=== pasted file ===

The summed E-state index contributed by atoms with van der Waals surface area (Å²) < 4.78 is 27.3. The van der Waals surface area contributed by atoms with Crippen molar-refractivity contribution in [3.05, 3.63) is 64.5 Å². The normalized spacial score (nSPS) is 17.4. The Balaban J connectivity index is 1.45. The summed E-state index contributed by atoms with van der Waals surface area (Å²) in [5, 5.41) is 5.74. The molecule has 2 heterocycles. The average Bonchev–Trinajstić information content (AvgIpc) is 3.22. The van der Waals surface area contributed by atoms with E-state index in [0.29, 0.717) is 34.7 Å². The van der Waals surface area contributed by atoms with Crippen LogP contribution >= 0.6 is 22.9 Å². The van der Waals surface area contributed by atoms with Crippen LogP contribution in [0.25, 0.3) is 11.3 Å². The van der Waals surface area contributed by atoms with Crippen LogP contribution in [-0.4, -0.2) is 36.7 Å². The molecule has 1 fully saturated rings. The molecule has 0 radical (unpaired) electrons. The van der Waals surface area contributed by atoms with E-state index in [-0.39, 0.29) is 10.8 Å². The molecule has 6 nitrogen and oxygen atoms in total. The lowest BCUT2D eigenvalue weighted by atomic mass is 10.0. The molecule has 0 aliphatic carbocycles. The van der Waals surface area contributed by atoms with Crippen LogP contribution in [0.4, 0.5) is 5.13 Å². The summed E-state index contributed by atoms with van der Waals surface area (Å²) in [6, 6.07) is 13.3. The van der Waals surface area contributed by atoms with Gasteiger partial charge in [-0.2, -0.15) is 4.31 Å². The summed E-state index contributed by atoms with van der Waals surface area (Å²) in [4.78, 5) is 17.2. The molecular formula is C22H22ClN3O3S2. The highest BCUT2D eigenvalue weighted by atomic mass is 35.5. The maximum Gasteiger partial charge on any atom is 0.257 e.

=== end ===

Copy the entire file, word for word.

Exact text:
The summed E-state index contributed by atoms with van der Waals surface area (Å²) < 4.78 is 27.3. The van der Waals surface area contributed by atoms with Crippen molar-refractivity contribution in [3.05, 3.63) is 64.5 Å². The normalized spacial score (nSPS) is 17.4. The Balaban J connectivity index is 1.45. The summed E-state index contributed by atoms with van der Waals surface area (Å²) in [5, 5.41) is 5.74. The molecule has 2 heterocycles. The average Bonchev–Trinajstić information content (AvgIpc) is 3.22. The van der Waals surface area contributed by atoms with E-state index in [0.29, 0.717) is 34.7 Å². The van der Waals surface area contributed by atoms with Crippen LogP contribution >= 0.6 is 22.9 Å². The van der Waals surface area contributed by atoms with Crippen LogP contribution in [0.25, 0.3) is 11.3 Å². The van der Waals surface area contributed by atoms with Crippen LogP contribution in [-0.4, -0.2) is 36.7 Å². The molecule has 1 fully saturated rings. The molecule has 0 radical (unpaired) electrons. The van der Waals surface area contributed by atoms with E-state index in [-0.39, 0.29) is 10.8 Å². The molecule has 6 nitrogen and oxygen atoms in total. The lowest BCUT2D eigenvalue weighted by atomic mass is 10.0. The molecule has 0 aliphatic carbocycles. The van der Waals surface area contributed by atoms with Crippen LogP contribution in [0.4, 0.5) is 5.13 Å². The summed E-state index contributed by atoms with van der Waals surface area (Å²) in [6, 6.07) is 13.3. The van der Waals surface area contributed by atoms with Gasteiger partial charge in [-0.2, -0.15) is 4.31 Å². The summed E-state index contributed by atoms with van der Waals surface area (Å²) in [4.78, 5) is 17.2. The molecular formula is C22H22ClN3O3S2. The highest BCUT2D eigenvalue weighted by atomic mass is 35.5. The maximum Gasteiger partial charge on any atom is 0.257 e.